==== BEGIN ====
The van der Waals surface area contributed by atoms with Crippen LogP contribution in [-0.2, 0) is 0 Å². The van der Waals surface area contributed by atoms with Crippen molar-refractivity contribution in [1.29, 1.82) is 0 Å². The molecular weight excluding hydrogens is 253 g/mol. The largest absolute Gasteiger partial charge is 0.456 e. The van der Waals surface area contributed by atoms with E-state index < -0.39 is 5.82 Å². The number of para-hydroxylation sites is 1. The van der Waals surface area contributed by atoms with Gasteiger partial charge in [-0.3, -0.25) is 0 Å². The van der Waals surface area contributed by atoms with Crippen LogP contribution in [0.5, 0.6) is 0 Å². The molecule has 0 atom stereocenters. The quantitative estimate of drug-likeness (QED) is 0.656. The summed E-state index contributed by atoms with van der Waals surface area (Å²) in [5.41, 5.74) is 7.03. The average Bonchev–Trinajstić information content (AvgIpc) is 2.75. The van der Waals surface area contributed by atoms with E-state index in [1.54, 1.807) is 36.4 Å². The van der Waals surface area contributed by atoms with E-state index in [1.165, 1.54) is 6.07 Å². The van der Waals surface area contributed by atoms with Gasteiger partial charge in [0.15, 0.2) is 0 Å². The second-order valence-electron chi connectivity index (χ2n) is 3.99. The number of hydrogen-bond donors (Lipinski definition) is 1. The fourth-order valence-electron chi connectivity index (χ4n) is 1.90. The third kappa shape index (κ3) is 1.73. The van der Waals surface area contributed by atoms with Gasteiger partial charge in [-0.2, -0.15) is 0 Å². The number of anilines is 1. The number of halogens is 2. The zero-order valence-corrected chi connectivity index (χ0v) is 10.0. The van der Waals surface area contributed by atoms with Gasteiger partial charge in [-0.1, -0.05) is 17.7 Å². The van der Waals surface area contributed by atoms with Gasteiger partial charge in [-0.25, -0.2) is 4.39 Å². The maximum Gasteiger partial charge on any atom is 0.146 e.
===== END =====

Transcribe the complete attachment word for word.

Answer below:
The van der Waals surface area contributed by atoms with Crippen LogP contribution in [-0.2, 0) is 0 Å². The van der Waals surface area contributed by atoms with Crippen molar-refractivity contribution in [1.29, 1.82) is 0 Å². The molecular weight excluding hydrogens is 253 g/mol. The largest absolute Gasteiger partial charge is 0.456 e. The van der Waals surface area contributed by atoms with E-state index < -0.39 is 5.82 Å². The number of para-hydroxylation sites is 1. The van der Waals surface area contributed by atoms with Gasteiger partial charge in [-0.3, -0.25) is 0 Å². The van der Waals surface area contributed by atoms with Crippen LogP contribution in [0.5, 0.6) is 0 Å². The molecule has 0 atom stereocenters. The quantitative estimate of drug-likeness (QED) is 0.656. The summed E-state index contributed by atoms with van der Waals surface area (Å²) in [5.41, 5.74) is 7.03. The average Bonchev–Trinajstić information content (AvgIpc) is 2.75. The van der Waals surface area contributed by atoms with E-state index in [1.54, 1.807) is 36.4 Å². The van der Waals surface area contributed by atoms with E-state index in [1.165, 1.54) is 6.07 Å². The van der Waals surface area contributed by atoms with Gasteiger partial charge in [0.15, 0.2) is 0 Å². The second-order valence-electron chi connectivity index (χ2n) is 3.99. The number of hydrogen-bond donors (Lipinski definition) is 1. The fourth-order valence-electron chi connectivity index (χ4n) is 1.90. The third kappa shape index (κ3) is 1.73. The van der Waals surface area contributed by atoms with Gasteiger partial charge in [-0.2, -0.15) is 0 Å². The number of anilines is 1. The number of halogens is 2. The zero-order valence-corrected chi connectivity index (χ0v) is 10.0. The van der Waals surface area contributed by atoms with Gasteiger partial charge in [-0.1, -0.05) is 17.7 Å². The van der Waals surface area contributed by atoms with Gasteiger partial charge in [-0.25, -0.2) is 4.39 Å². The maximum Gasteiger partial charge on any atom is 0.146 e.